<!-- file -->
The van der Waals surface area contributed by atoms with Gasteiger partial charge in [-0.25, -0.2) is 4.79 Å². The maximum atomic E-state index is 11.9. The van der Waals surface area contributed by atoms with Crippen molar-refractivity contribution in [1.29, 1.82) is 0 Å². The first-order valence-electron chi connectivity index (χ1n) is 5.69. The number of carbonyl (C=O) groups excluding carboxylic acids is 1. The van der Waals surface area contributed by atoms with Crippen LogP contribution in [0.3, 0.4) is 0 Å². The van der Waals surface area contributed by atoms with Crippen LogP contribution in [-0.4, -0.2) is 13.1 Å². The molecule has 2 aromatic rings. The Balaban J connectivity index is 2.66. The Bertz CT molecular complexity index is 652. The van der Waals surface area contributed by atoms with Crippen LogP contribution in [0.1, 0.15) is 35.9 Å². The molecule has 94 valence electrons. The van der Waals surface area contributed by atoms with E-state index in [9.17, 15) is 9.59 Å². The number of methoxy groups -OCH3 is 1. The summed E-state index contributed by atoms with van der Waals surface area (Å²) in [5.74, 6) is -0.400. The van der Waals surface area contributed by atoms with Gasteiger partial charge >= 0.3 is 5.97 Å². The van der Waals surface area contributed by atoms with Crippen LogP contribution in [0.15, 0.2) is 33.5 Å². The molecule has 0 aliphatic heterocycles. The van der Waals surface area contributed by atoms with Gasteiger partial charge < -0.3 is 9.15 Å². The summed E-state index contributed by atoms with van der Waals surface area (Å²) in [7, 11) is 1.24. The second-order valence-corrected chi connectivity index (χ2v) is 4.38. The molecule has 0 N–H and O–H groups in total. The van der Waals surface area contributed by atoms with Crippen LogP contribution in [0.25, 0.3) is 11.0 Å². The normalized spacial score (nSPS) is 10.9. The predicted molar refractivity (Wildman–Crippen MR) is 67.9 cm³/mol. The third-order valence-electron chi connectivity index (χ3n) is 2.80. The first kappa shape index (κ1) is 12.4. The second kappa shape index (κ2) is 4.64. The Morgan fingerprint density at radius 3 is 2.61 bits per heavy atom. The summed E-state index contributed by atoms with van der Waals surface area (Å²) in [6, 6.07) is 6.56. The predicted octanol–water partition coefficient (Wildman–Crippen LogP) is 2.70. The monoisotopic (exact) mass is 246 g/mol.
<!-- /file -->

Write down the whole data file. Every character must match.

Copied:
The van der Waals surface area contributed by atoms with Gasteiger partial charge in [-0.25, -0.2) is 4.79 Å². The maximum atomic E-state index is 11.9. The van der Waals surface area contributed by atoms with Crippen molar-refractivity contribution in [1.29, 1.82) is 0 Å². The first-order valence-electron chi connectivity index (χ1n) is 5.69. The number of carbonyl (C=O) groups excluding carboxylic acids is 1. The van der Waals surface area contributed by atoms with Crippen LogP contribution in [0.3, 0.4) is 0 Å². The van der Waals surface area contributed by atoms with Crippen LogP contribution in [-0.4, -0.2) is 13.1 Å². The molecule has 2 aromatic rings. The Balaban J connectivity index is 2.66. The Bertz CT molecular complexity index is 652. The van der Waals surface area contributed by atoms with Crippen LogP contribution in [0.1, 0.15) is 35.9 Å². The molecule has 94 valence electrons. The van der Waals surface area contributed by atoms with E-state index in [9.17, 15) is 9.59 Å². The number of methoxy groups -OCH3 is 1. The summed E-state index contributed by atoms with van der Waals surface area (Å²) in [5.74, 6) is -0.400. The van der Waals surface area contributed by atoms with Gasteiger partial charge >= 0.3 is 5.97 Å². The van der Waals surface area contributed by atoms with Crippen LogP contribution in [0.15, 0.2) is 33.5 Å². The molecule has 0 aliphatic heterocycles. The van der Waals surface area contributed by atoms with Gasteiger partial charge < -0.3 is 9.15 Å². The summed E-state index contributed by atoms with van der Waals surface area (Å²) in [7, 11) is 1.24. The second-order valence-corrected chi connectivity index (χ2v) is 4.38. The molecule has 0 N–H and O–H groups in total. The van der Waals surface area contributed by atoms with Crippen LogP contribution in [0.25, 0.3) is 11.0 Å². The normalized spacial score (nSPS) is 10.9. The predicted molar refractivity (Wildman–Crippen MR) is 67.9 cm³/mol. The third-order valence-electron chi connectivity index (χ3n) is 2.80. The first kappa shape index (κ1) is 12.4. The second kappa shape index (κ2) is 4.64. The Morgan fingerprint density at radius 3 is 2.61 bits per heavy atom. The summed E-state index contributed by atoms with van der Waals surface area (Å²) in [6, 6.07) is 6.56. The predicted octanol–water partition coefficient (Wildman–Crippen LogP) is 2.70. The monoisotopic (exact) mass is 246 g/mol.